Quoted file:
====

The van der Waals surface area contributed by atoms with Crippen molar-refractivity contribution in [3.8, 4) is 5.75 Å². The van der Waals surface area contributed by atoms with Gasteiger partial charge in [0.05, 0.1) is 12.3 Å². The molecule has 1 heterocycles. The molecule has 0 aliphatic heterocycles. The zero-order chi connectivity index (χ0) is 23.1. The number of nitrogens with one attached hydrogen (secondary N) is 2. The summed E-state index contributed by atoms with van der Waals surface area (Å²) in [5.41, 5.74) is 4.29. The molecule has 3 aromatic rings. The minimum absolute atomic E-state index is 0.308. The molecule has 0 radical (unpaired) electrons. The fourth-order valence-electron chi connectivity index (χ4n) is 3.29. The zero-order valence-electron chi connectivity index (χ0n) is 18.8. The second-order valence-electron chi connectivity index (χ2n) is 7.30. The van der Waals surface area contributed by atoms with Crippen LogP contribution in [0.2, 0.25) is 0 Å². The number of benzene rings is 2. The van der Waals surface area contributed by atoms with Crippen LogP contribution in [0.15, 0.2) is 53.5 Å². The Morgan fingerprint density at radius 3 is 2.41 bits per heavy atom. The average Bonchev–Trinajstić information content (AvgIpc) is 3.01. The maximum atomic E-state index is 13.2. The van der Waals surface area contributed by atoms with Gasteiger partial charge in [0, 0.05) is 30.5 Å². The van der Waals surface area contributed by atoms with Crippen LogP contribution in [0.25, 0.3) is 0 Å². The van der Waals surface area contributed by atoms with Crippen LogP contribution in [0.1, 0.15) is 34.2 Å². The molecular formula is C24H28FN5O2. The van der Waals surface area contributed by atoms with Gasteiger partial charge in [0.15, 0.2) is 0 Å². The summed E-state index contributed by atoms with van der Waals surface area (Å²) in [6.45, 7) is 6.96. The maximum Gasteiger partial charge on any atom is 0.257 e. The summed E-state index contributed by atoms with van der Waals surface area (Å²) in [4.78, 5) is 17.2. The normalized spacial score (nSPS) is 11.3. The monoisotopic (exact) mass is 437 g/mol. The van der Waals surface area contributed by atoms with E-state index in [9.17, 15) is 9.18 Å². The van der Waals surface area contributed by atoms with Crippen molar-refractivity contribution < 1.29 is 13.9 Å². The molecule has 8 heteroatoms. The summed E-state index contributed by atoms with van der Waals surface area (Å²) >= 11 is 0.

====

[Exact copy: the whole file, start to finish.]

The van der Waals surface area contributed by atoms with Crippen molar-refractivity contribution in [3.8, 4) is 5.75 Å². The van der Waals surface area contributed by atoms with Gasteiger partial charge in [0.05, 0.1) is 12.3 Å². The molecule has 1 heterocycles. The molecule has 0 aliphatic heterocycles. The zero-order chi connectivity index (χ0) is 23.1. The number of nitrogens with one attached hydrogen (secondary N) is 2. The summed E-state index contributed by atoms with van der Waals surface area (Å²) in [5.41, 5.74) is 4.29. The molecule has 3 aromatic rings. The minimum absolute atomic E-state index is 0.308. The molecule has 0 radical (unpaired) electrons. The fourth-order valence-electron chi connectivity index (χ4n) is 3.29. The zero-order valence-electron chi connectivity index (χ0n) is 18.8. The second-order valence-electron chi connectivity index (χ2n) is 7.30. The van der Waals surface area contributed by atoms with Crippen LogP contribution in [0.2, 0.25) is 0 Å². The number of benzene rings is 2. The van der Waals surface area contributed by atoms with Crippen LogP contribution in [0.15, 0.2) is 53.5 Å². The Morgan fingerprint density at radius 3 is 2.41 bits per heavy atom. The average Bonchev–Trinajstić information content (AvgIpc) is 3.01. The maximum atomic E-state index is 13.2. The van der Waals surface area contributed by atoms with Gasteiger partial charge in [0, 0.05) is 30.5 Å². The van der Waals surface area contributed by atoms with Crippen LogP contribution in [0.25, 0.3) is 0 Å². The van der Waals surface area contributed by atoms with Crippen LogP contribution in [0.1, 0.15) is 34.2 Å². The molecular formula is C24H28FN5O2. The van der Waals surface area contributed by atoms with Gasteiger partial charge in [0.15, 0.2) is 0 Å². The summed E-state index contributed by atoms with van der Waals surface area (Å²) in [6.45, 7) is 6.96. The maximum Gasteiger partial charge on any atom is 0.257 e. The summed E-state index contributed by atoms with van der Waals surface area (Å²) in [4.78, 5) is 17.2. The normalized spacial score (nSPS) is 11.3. The monoisotopic (exact) mass is 437 g/mol. The van der Waals surface area contributed by atoms with E-state index in [9.17, 15) is 9.18 Å². The van der Waals surface area contributed by atoms with Crippen molar-refractivity contribution < 1.29 is 13.9 Å². The molecule has 8 heteroatoms. The summed E-state index contributed by atoms with van der Waals surface area (Å²) >= 11 is 0.